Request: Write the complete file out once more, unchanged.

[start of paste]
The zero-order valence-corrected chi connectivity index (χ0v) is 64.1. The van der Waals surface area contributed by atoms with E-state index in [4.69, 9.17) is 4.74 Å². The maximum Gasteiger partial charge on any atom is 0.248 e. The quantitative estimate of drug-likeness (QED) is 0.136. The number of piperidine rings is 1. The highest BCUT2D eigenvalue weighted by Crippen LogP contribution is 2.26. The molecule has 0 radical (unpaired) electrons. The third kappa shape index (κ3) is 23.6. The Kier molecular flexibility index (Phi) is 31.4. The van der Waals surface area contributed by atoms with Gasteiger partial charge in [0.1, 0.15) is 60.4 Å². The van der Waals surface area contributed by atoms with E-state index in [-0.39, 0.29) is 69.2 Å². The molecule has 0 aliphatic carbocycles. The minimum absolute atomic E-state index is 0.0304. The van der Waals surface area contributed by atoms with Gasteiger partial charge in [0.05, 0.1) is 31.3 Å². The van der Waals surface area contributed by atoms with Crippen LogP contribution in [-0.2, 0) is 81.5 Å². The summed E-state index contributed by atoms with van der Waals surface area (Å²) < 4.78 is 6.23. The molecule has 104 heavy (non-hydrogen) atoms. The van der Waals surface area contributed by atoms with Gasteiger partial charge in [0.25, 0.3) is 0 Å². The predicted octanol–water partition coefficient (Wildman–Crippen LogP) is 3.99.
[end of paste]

The zero-order valence-corrected chi connectivity index (χ0v) is 64.1. The van der Waals surface area contributed by atoms with E-state index in [4.69, 9.17) is 4.74 Å². The maximum Gasteiger partial charge on any atom is 0.248 e. The quantitative estimate of drug-likeness (QED) is 0.136. The number of piperidine rings is 1. The highest BCUT2D eigenvalue weighted by Crippen LogP contribution is 2.26. The molecule has 0 radical (unpaired) electrons. The third kappa shape index (κ3) is 23.6. The Kier molecular flexibility index (Phi) is 31.4. The van der Waals surface area contributed by atoms with Gasteiger partial charge in [0.1, 0.15) is 60.4 Å². The van der Waals surface area contributed by atoms with E-state index in [-0.39, 0.29) is 69.2 Å². The molecule has 0 aliphatic carbocycles. The minimum absolute atomic E-state index is 0.0304. The van der Waals surface area contributed by atoms with Gasteiger partial charge in [0.05, 0.1) is 31.3 Å². The van der Waals surface area contributed by atoms with Crippen LogP contribution in [-0.2, 0) is 81.5 Å². The summed E-state index contributed by atoms with van der Waals surface area (Å²) < 4.78 is 6.23. The molecule has 104 heavy (non-hydrogen) atoms. The van der Waals surface area contributed by atoms with Gasteiger partial charge in [0.25, 0.3) is 0 Å². The predicted octanol–water partition coefficient (Wildman–Crippen LogP) is 3.99.